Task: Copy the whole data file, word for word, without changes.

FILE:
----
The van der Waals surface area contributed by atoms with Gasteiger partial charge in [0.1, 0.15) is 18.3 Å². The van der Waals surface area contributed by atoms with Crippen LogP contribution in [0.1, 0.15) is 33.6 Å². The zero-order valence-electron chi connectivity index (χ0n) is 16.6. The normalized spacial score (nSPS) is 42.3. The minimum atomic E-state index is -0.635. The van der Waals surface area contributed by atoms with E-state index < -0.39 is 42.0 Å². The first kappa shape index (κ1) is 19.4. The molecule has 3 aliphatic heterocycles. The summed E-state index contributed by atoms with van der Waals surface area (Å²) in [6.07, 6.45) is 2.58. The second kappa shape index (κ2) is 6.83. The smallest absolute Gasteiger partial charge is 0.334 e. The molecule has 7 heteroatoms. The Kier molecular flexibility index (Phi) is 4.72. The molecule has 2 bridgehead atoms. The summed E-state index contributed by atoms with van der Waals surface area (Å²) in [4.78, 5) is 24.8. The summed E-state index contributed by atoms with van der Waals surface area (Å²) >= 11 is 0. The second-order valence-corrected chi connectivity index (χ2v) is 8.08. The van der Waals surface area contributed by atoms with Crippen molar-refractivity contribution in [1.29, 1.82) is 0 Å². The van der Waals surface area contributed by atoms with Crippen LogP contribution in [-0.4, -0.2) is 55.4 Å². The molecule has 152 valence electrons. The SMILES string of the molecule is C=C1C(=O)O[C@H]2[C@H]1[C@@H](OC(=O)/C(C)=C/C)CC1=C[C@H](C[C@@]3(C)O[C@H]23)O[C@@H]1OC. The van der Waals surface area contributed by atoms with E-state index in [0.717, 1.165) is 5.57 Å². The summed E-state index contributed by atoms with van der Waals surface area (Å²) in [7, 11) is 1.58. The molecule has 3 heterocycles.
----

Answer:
The van der Waals surface area contributed by atoms with Gasteiger partial charge in [0.1, 0.15) is 18.3 Å². The van der Waals surface area contributed by atoms with Crippen LogP contribution in [0.1, 0.15) is 33.6 Å². The zero-order valence-electron chi connectivity index (χ0n) is 16.6. The normalized spacial score (nSPS) is 42.3. The minimum atomic E-state index is -0.635. The van der Waals surface area contributed by atoms with E-state index < -0.39 is 42.0 Å². The first kappa shape index (κ1) is 19.4. The molecule has 3 aliphatic heterocycles. The summed E-state index contributed by atoms with van der Waals surface area (Å²) in [6.07, 6.45) is 2.58. The second kappa shape index (κ2) is 6.83. The smallest absolute Gasteiger partial charge is 0.334 e. The molecule has 7 heteroatoms. The Kier molecular flexibility index (Phi) is 4.72. The molecule has 2 bridgehead atoms. The summed E-state index contributed by atoms with van der Waals surface area (Å²) in [4.78, 5) is 24.8. The summed E-state index contributed by atoms with van der Waals surface area (Å²) >= 11 is 0. The second-order valence-corrected chi connectivity index (χ2v) is 8.08. The van der Waals surface area contributed by atoms with Crippen molar-refractivity contribution in [1.29, 1.82) is 0 Å². The van der Waals surface area contributed by atoms with Crippen LogP contribution in [-0.4, -0.2) is 55.4 Å². The molecule has 152 valence electrons. The SMILES string of the molecule is C=C1C(=O)O[C@H]2[C@H]1[C@@H](OC(=O)/C(C)=C/C)CC1=C[C@H](C[C@@]3(C)O[C@H]23)O[C@@H]1OC. The van der Waals surface area contributed by atoms with E-state index in [0.717, 1.165) is 5.57 Å². The summed E-state index contributed by atoms with van der Waals surface area (Å²) in [7, 11) is 1.58. The molecule has 3 heterocycles.